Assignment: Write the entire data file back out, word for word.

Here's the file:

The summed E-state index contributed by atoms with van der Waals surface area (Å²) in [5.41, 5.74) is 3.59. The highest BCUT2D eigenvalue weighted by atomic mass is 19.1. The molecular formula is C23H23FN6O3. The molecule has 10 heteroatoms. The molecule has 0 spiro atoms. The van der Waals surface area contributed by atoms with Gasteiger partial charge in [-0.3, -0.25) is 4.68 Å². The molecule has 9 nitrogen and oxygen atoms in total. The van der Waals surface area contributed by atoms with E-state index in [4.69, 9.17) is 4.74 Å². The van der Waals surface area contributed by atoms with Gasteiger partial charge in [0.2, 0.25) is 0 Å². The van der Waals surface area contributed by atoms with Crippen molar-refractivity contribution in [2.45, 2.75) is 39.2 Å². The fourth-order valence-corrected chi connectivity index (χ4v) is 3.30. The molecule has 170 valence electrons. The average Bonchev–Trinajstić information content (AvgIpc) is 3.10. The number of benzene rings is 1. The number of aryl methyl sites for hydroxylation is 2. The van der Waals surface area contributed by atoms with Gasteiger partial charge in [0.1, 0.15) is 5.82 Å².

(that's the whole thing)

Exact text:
The summed E-state index contributed by atoms with van der Waals surface area (Å²) in [5.41, 5.74) is 3.59. The highest BCUT2D eigenvalue weighted by atomic mass is 19.1. The molecular formula is C23H23FN6O3. The molecule has 10 heteroatoms. The molecule has 0 spiro atoms. The van der Waals surface area contributed by atoms with Gasteiger partial charge in [-0.3, -0.25) is 4.68 Å². The molecule has 9 nitrogen and oxygen atoms in total. The van der Waals surface area contributed by atoms with E-state index in [4.69, 9.17) is 4.74 Å². The van der Waals surface area contributed by atoms with Gasteiger partial charge in [0.2, 0.25) is 0 Å². The van der Waals surface area contributed by atoms with Crippen molar-refractivity contribution in [2.45, 2.75) is 39.2 Å². The fourth-order valence-corrected chi connectivity index (χ4v) is 3.30. The molecule has 170 valence electrons. The average Bonchev–Trinajstić information content (AvgIpc) is 3.10. The number of benzene rings is 1. The number of aryl methyl sites for hydroxylation is 2. The van der Waals surface area contributed by atoms with Gasteiger partial charge in [0.1, 0.15) is 5.82 Å².